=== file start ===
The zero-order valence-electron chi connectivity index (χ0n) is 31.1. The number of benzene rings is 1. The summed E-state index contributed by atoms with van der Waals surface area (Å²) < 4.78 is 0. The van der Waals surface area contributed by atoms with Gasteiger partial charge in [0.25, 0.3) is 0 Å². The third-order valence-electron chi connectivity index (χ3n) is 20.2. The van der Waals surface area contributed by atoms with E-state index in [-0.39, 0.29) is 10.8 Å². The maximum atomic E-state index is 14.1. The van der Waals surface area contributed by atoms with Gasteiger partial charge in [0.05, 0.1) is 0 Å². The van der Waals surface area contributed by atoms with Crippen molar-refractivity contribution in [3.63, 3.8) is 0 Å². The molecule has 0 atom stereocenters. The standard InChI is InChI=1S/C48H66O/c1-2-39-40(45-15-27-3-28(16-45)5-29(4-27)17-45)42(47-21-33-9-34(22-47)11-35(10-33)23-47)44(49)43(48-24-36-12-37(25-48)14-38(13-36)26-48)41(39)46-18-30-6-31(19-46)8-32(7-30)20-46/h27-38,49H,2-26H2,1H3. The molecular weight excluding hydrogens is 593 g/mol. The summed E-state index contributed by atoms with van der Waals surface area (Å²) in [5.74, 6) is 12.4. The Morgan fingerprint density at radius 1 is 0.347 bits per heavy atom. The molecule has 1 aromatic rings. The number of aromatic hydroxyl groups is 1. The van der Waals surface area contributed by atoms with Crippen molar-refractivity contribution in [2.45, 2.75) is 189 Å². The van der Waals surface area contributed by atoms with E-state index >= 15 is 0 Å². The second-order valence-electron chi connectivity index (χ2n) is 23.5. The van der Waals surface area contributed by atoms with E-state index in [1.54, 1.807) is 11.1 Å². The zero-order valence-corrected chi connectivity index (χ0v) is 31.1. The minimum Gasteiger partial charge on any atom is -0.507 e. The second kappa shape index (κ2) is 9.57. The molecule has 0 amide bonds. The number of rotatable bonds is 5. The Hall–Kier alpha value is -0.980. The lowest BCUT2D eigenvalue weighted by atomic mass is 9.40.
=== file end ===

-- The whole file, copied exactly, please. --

The zero-order valence-electron chi connectivity index (χ0n) is 31.1. The number of benzene rings is 1. The summed E-state index contributed by atoms with van der Waals surface area (Å²) < 4.78 is 0. The van der Waals surface area contributed by atoms with Gasteiger partial charge in [0.25, 0.3) is 0 Å². The third-order valence-electron chi connectivity index (χ3n) is 20.2. The van der Waals surface area contributed by atoms with E-state index in [-0.39, 0.29) is 10.8 Å². The maximum atomic E-state index is 14.1. The van der Waals surface area contributed by atoms with Gasteiger partial charge in [0.05, 0.1) is 0 Å². The van der Waals surface area contributed by atoms with Crippen molar-refractivity contribution in [3.63, 3.8) is 0 Å². The molecule has 0 atom stereocenters. The standard InChI is InChI=1S/C48H66O/c1-2-39-40(45-15-27-3-28(16-45)5-29(4-27)17-45)42(47-21-33-9-34(22-47)11-35(10-33)23-47)44(49)43(48-24-36-12-37(25-48)14-38(13-36)26-48)41(39)46-18-30-6-31(19-46)8-32(7-30)20-46/h27-38,49H,2-26H2,1H3. The molecular weight excluding hydrogens is 593 g/mol. The summed E-state index contributed by atoms with van der Waals surface area (Å²) in [5.74, 6) is 12.4. The Morgan fingerprint density at radius 1 is 0.347 bits per heavy atom. The molecule has 1 aromatic rings. The number of aromatic hydroxyl groups is 1. The van der Waals surface area contributed by atoms with Crippen molar-refractivity contribution in [2.45, 2.75) is 189 Å². The van der Waals surface area contributed by atoms with E-state index >= 15 is 0 Å². The second-order valence-electron chi connectivity index (χ2n) is 23.5. The van der Waals surface area contributed by atoms with E-state index in [1.54, 1.807) is 11.1 Å². The zero-order valence-corrected chi connectivity index (χ0v) is 31.1. The minimum Gasteiger partial charge on any atom is -0.507 e. The second kappa shape index (κ2) is 9.57. The molecule has 0 amide bonds. The number of rotatable bonds is 5. The Hall–Kier alpha value is -0.980. The lowest BCUT2D eigenvalue weighted by atomic mass is 9.40.